Nope, We Don’t Do It Much

vacation 2016

An honorific is a conventional word, title, or grammatical form that signals respect,politenessor social deference. The honorific is also known as a courtesy title or an address term. Compared to other countries we don’t use a lot of honorifics. Common ones are Mr., Mrs., Miss., Professor, Your Honor, Doctor, Ma’am, and Sir.

Interestingly enough, Ma’am and Sir are mostly used in the South, which is where I’m from. I’ve grown up hearing and using these particular titles.

And of course in our families we use titles to show respect and politeness and to signify the relationship between two people.

I always called my mother Mama and my father Daddy. My grandparents were Ma and Pa. Am I giving away my age with that last one? After I was married my children called my mother and father Grandma and Grandpa.

I only had one sister, and you might expect that my children might call my sister Aunt Anne, but they didn’t. They called her Anne. It was the same way when I was a child. I called my aunts and uncles by their name with no title. I didn’t have an Aunt Ruth. I just had Ruth. I have no idea if this is a typical way to do things or not, but it was the way we did it, and in the present day we still do.

In my family my kids call me Mom and my husband Dad, but everyone else, the daughters-in-law and the grandkids, call us Grandma and Grandpa. My husband sometimes calls me Grandma, and sometimes I call him Grandpa, and unless I’ve forgotten something this is all the titles that we use.

What about your family? Do you use titles or not?

The picture is of our family vacation in 2016.

About Elaine Cantrell

Elaine Cantrell was born and raised in South Carolina. She has a Master’s Degree in Personnel Services from Clemson University and is a member of Alpha Delta Kappa, an international honorary sorority for women educators. She is also a member of Romance Writers of America. Her first novel A New Leaf was the 2003 winner of the Timeless Love Contest and was published in 2004 by Oak Tree Press. When she isn't writing you can find Elaine playing with her dog or maybe collecting more vintage Christmas ornaments
This entry was posted in Elaine Cantrell, Family, Uncategorized. Bookmark the permalink.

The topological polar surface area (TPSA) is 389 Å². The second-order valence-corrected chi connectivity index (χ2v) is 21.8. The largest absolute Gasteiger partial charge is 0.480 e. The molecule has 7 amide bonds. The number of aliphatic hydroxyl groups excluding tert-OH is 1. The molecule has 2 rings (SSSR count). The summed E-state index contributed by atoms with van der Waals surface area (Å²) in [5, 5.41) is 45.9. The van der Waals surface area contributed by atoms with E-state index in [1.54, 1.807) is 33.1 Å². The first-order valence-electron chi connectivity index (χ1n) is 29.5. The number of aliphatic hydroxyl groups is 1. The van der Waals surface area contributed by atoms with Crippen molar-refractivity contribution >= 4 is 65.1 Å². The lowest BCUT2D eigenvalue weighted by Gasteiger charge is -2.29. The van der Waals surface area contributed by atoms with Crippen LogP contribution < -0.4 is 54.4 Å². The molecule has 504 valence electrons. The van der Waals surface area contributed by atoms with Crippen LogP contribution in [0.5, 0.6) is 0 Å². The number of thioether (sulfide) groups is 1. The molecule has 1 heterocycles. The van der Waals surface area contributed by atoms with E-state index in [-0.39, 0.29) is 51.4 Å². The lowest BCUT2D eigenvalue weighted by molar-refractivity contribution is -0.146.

8 Responses to Nope, We Don’t Do It Much

  1. Patricia Kiyono says:

    We don’t say ma’am and sir much, except when we’re working with clients whose names we don’t know. And my generation was taught to always uses Mr. or Mrs. and the last name for people in generations above us, unless the person expressly gives permission to use the first name. Younger generations don’t adhere to that, though.

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  2. Jeff Salter says:

    Funny thing about how to address aunts and uncles.
    Growing up we always addressed them as Aunt Luna and Uncle Edgar, and on down the line with the several other couples. Years later, when I was full-grown, mid-twenties, with wife and two kids, I was visiting Luna and Edgar at least once a month, because I had Air Force Reserve drill in their city.
    I started out that renewed relationship by addressing them as Luna and Edgar. One night after I’d gone to sleep, I overheard Luna in the living room complaining to Edgar about how I was addressing them.
    So, beginning the next morning, I reverted to Aunt Luna and Uncle Edgar… and stayed with that form of address from then on.
    I had meant no disrespect, whatsoever… actually thinking of it merely as me relating to them as an adult (instead of a child). But to Aunt Luna, it was evidently a title of respect… and deservedly so.

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  3. Lovely picture!
    We never said “sir” or “ma’am” when we were growing up, and very few around us did, which is why when people say it’s going out of style or say it should be kept up, it leaves me stymied. I guess it just depends on where you were raised.
    You reminded me of more that I can add to my already rambling post for Friday.

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  4. O says:

    Thank you for sharing!

    Like

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